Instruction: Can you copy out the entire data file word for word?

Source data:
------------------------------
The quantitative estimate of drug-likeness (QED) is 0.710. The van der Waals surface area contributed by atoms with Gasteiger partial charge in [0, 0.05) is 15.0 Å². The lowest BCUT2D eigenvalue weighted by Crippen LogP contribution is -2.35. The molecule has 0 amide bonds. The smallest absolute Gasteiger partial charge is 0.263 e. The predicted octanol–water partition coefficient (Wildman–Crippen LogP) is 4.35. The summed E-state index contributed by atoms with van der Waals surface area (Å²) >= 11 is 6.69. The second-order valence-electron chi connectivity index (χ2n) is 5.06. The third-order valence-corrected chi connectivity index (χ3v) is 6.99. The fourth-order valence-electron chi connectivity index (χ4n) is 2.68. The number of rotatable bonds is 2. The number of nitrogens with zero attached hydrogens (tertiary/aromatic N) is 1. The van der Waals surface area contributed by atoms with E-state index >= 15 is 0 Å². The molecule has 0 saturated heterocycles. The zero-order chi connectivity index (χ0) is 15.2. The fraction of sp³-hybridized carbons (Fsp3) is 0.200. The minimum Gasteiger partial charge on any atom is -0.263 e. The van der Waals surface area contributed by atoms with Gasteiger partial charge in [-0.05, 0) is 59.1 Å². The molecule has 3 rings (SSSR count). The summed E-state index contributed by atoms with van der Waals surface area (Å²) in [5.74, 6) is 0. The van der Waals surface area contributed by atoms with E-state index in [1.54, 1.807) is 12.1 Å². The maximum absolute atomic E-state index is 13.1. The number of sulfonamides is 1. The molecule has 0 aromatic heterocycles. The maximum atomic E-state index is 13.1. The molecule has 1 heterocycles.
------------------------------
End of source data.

The quantitative estimate of drug-likeness (QED) is 0.710. The van der Waals surface area contributed by atoms with Gasteiger partial charge in [0, 0.05) is 15.0 Å². The lowest BCUT2D eigenvalue weighted by Crippen LogP contribution is -2.35. The molecule has 0 amide bonds. The smallest absolute Gasteiger partial charge is 0.263 e. The predicted octanol–water partition coefficient (Wildman–Crippen LogP) is 4.35. The summed E-state index contributed by atoms with van der Waals surface area (Å²) >= 11 is 6.69. The second-order valence-electron chi connectivity index (χ2n) is 5.06. The third-order valence-corrected chi connectivity index (χ3v) is 6.99. The fourth-order valence-electron chi connectivity index (χ4n) is 2.68. The number of rotatable bonds is 2. The number of nitrogens with zero attached hydrogens (tertiary/aromatic N) is 1. The van der Waals surface area contributed by atoms with E-state index >= 15 is 0 Å². The molecule has 0 saturated heterocycles. The zero-order chi connectivity index (χ0) is 15.2. The fraction of sp³-hybridized carbons (Fsp3) is 0.200. The minimum Gasteiger partial charge on any atom is -0.263 e. The van der Waals surface area contributed by atoms with Gasteiger partial charge in [-0.05, 0) is 59.1 Å². The molecule has 3 rings (SSSR count). The summed E-state index contributed by atoms with van der Waals surface area (Å²) in [5.74, 6) is 0. The van der Waals surface area contributed by atoms with E-state index in [1.54, 1.807) is 12.1 Å². The maximum absolute atomic E-state index is 13.1. The number of sulfonamides is 1. The molecule has 0 aromatic heterocycles. The maximum atomic E-state index is 13.1. The molecule has 1 heterocycles.